USPTO latest agency looking to outsource their data (Cross-Posted from FGI)

Our friend James Jacobs wrote the following post on his really informative Free Government Information blog.  Given the timeliness of this posting, we will cross-post it here:

Carl Malamud made me aware (see his letter to USPTO CIO John Owens) of a posting on FedBizOpps of a Request for Information (RFI) from the US Patent and Trademark Office:

“This RFI seeks to obtain information from interested parties, including the vendor community, about potential opportunities to acquire patent and trademark data in bulk (my emphasis) and to provide such data to the public without cost. The USPTO is seeking comments on the identified problem and solutions that will make the data available to the public without charge.”

While there is mention in the RFI of IP data being easily accessible to the public, there’s no mention of data.gov. This seems to be purely a “no-cost” way for USPTO to upgrade their IT infrastructure by giving away public domain information.

This is worrisome on so many levels as it is just one more example of a government agency looking to outsource and privatize public domain information *and* its IT infrastructure — see for example the Thomson West contract with the GAO to digitize their legislative histories. Additionally, in a vague nod to transparency, USPTO will be holding 1 (yes only 1) vendor information meeting on Sept 24. I’m not sure how USPTO thinks that a 2 week notice for a meeting held in DC will help the cause of transparency. Shouldn’t they have several meetings in different geographic locations to talk about such a huge and important public resource (nearly 2 petabytes of data!!)?

Luckily, this is only at the RFI stage, not RFP stage. USPTO is currently only looking for information on how to do this. This is the time for the government information/transparency communities to submit ideas for how the USPTO could make their patent information available *without* giving it away to vendors. Please contact the USPTO at the addresses below and give them ideas for making their data open, standardized and freely available in bulk.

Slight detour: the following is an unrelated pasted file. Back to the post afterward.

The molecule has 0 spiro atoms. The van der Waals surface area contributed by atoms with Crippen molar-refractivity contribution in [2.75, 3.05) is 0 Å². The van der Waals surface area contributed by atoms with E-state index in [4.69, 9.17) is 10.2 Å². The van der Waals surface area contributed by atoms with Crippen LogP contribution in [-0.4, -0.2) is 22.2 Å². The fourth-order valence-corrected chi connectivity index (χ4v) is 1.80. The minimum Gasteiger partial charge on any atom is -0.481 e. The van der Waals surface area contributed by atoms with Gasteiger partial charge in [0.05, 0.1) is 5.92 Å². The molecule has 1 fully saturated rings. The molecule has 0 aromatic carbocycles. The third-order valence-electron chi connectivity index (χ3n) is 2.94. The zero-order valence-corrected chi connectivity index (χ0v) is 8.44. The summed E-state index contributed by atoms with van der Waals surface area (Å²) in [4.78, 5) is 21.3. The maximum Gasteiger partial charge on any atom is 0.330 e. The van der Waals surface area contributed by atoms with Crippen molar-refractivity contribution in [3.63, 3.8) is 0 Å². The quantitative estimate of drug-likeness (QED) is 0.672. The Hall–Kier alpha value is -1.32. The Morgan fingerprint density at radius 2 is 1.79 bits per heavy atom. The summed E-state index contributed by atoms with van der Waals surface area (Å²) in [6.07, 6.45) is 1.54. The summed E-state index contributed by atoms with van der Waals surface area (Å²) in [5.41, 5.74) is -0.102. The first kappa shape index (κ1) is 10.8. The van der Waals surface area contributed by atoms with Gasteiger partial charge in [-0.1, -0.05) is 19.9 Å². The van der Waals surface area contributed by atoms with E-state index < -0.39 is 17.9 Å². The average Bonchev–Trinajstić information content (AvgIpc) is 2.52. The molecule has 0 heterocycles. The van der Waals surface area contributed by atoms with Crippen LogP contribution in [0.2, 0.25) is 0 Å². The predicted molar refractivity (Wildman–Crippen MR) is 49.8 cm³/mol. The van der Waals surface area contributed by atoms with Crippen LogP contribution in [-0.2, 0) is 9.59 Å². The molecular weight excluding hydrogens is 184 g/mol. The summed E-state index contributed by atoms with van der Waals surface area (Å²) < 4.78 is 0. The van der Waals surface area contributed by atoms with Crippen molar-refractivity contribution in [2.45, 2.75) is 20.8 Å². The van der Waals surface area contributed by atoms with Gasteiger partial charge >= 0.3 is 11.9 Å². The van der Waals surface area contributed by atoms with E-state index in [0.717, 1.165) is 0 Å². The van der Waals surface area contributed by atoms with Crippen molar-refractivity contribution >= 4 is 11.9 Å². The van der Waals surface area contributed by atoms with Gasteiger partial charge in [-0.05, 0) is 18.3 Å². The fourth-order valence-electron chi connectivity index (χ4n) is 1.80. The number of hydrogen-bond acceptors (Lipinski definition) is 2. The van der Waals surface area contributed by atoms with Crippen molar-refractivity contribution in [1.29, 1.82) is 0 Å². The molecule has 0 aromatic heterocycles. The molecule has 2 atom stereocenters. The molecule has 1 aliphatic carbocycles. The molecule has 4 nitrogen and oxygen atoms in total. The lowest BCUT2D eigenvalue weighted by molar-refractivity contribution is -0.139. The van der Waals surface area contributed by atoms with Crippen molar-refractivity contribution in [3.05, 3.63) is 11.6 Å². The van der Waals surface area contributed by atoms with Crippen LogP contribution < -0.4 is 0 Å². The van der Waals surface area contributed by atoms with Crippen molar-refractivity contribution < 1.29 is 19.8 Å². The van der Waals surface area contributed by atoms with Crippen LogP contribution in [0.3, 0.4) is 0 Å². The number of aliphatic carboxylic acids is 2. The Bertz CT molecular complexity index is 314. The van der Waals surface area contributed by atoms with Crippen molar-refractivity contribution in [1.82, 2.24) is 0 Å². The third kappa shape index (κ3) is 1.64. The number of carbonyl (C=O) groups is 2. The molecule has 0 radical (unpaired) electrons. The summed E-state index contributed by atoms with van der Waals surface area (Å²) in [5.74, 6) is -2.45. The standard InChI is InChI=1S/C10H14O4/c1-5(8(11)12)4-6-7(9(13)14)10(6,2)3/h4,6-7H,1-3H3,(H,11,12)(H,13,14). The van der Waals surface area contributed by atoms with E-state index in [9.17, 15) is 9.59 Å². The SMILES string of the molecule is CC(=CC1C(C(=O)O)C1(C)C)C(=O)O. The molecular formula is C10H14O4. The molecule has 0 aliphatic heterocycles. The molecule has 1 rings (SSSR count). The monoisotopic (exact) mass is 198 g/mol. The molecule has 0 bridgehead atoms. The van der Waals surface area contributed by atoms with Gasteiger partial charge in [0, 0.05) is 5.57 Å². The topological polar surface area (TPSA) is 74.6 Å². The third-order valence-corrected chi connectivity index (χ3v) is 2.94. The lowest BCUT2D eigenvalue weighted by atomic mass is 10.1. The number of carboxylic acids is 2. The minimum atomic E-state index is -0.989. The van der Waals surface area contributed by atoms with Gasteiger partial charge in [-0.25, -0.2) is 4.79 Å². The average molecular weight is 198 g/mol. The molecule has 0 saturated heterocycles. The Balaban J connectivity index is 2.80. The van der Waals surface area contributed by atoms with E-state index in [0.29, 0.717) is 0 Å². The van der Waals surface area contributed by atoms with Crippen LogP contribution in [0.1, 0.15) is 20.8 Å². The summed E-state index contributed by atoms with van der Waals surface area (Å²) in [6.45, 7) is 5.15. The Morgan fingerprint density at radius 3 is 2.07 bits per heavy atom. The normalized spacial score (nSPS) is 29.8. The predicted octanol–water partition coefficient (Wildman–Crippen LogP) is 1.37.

Public Meeting:
Thursday, 24 September 2009
9:00 a.m. -11:00 a.m.
USPTO Campus in the Madison Auditorium
600 Dulany Street
Alexandria, VA, 22314

Contracting Office Address:
P. O. Box 1450 – Mail Stop 6
600 Dulany Street, MDE, 7th Floor
Alexandria, Virginia 22313-1450

Primary Point of Contact.:
publicdatadissemination@uspto.gov

Secondary Point of Contact:
V. Anne Tugbang,
Contracting Officer
vanne.tugbang@uspto.gov
Phone: 5712726550
Fax: 5712736550

by James R. Jacobs

[On a related note: Michael A. Keller, Stanford University Librarian, wrote a letter to John B. Owens, on September 17, 2009.  The letter is posted here.]

Patent Office launches clinical certification program with six law schools

More from the National Law Journal on this program:

Patent Office launches clinical certification program with six law schools

Lynne Marek / Staff reporter
July 29, 2008

The U.S. Patent and Trademark Office has launched a two-year law school clinical certification program that will give students from six selected U.S. law schools experience in practicing intellectual property law before the agency.

The six schools selected to participate in the pilot program that will begin this fall are American University, William Mitchell College of Law, Washington College of Law, University of Connecticut School of Law, the John Marshall Law School, the University of Maine School of Law and Vanderbilt Law School, the office said in a press release. Law school clinical faculty will serve as supervisors.

“We look forward to providing a real-world experience for the students so they will be well prepared to tackle the complexities of intellectual property law that are so important in today’s economy,” said Jon Dudas, the U.S. Commerce Department under secretary for intellectual property.

Students Will Practice IP Law In USPTO Pilot Program

Students Will Practice IP Law In USPTO Pilot Program

Starting this fall, students at several law schools may file and prosecute patent and trademark applications as part of a two-year pilot program sponsored by the U.S. Patent and Trademark Office.

Source: IP Law360: Litigation, Policy & People News

 

See also the National Law Journal story “N.Y. Law School, patent office to extend pilot project to streamline exam process.”

New York Law School and the U.S. Patent and Trademark Office will extend and expand a year-long pilot project designed to streamline the patent examination process by opening it to scientific and technical experts. The law school also announced the launch of its new Center for Patent Innovations, headed by Mark Webbink, formerly the senior vice president and general counsel at Red Hat, the premier Linux and open source vendor.